I went to Barnes & Noble the other day and bought a copy of “The Gun” by C. J. Chivers.
I could have waited to buy it used, or borrowed a copy, but I felt it was important to buy one because I want Chivers to get some money from me for his efforts.
Chivers’ book is good — a history of the Kalashnikov Rifle — but why I admire his work, and want him to prosper from it, is more because of his work as a reporter for the New York Times.
Chivers is the Times’ battlefield correspondent in Iraq and Afghanistan. His reporting is brilliant. There’s no other word for it. He works with the troops, takes fire with the troops, and reports amazingly afterwards.
If one story summarizes his work it is this one (click!) in which he covers the aftermath of a sniper incident in which a soldier was shot in the head. The story is all about the medic who worked on the soldier.
Brilliant doesn’t describe it. “Better than Ernie Pyle” comes close. When people ask me what good journalism is like, I show them this story.
But the Times can’t pay Chivers to do this kind of work if we don’t buy the Times’ paper. That’s why I subscribe. Not just because when I read the paper I always find something Iwouldn’t have if I read it on line. Not just because I’m an old fart who likes a printed page.
But because the Times is a system, an infrastructure, that provides us information that we wouldn’t get otherwise, that bloggers can’t duplicate, that “new media” don’t do. Chivers’ work could be run on the Internet only, but then it would be one of a hundred million or so web site that nobody would see. Yeah, sure, maybe it would go viral, but what are the odds?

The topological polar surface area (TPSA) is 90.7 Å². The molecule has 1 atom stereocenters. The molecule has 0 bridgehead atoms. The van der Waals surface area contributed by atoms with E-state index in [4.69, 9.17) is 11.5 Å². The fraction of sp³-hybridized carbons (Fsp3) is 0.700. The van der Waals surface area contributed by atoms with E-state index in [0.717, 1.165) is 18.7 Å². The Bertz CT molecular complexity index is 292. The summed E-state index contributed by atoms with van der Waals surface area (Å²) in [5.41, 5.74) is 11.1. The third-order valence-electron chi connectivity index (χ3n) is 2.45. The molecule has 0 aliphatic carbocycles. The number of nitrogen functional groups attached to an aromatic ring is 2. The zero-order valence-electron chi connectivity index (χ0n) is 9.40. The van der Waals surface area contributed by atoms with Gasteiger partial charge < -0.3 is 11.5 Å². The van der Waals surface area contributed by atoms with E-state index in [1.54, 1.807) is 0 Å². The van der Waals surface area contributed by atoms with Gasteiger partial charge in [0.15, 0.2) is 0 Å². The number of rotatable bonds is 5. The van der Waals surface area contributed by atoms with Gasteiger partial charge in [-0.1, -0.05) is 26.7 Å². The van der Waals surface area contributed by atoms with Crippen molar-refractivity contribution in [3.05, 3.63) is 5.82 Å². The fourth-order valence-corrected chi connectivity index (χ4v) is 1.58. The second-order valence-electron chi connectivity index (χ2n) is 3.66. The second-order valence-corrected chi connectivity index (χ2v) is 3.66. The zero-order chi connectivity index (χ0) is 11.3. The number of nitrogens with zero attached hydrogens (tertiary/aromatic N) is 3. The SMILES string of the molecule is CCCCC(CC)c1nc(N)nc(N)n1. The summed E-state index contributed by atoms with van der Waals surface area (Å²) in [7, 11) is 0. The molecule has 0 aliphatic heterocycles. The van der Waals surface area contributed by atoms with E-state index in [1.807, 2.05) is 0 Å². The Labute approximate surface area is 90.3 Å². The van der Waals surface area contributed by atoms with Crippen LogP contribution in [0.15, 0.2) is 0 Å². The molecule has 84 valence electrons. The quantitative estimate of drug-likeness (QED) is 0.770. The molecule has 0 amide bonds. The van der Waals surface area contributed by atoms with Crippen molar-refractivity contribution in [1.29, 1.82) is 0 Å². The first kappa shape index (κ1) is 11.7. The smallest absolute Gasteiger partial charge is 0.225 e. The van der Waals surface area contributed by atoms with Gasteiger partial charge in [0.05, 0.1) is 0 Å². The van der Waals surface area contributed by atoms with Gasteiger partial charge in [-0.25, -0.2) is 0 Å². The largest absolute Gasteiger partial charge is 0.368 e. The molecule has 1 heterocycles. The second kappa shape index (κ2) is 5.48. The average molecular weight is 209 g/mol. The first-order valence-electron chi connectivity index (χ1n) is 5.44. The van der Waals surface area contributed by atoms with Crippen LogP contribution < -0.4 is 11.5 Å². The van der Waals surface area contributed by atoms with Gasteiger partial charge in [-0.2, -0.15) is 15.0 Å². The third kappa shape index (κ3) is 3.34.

In the Times printed paper, millions see it today. Not thousands.
The Times is part of a larger infrastructure of newspapers and paid news gatherers around this country that is rapidly going away as advertisers dry up, free web sites take newspapers’ news and siphon off our customers, and reporters positions disappear. One of the Las Vegas papers has hired a company to chase after news accumulation web sites and force them to pay, and I think all newspapers, including mine, ought to be doing that.
Chivers isn’t a blogger. He’s a reporter who does a hell of a job. He deserves to be paid. If you read his stuff, you should pay him. Unless you are OK with the people who buy what your produces not paying your boss. How long would Larry Miller stay in business if nobody paid to watch movies in his theaters or paid for the cars they drive off his lots?
And, no, you can’t borrow my book. Go buy one.
And when the Times goes to paid access to their web site, sign up and pay. Better yet, subscribe now. I guarantee, not a day won’t go by you don’t find something in the paper worth the cost.
And, no, nobody at the Times paid me to write this, but if they ever make it possible for me to tell Chivers how much I admire his work, I’ll take it.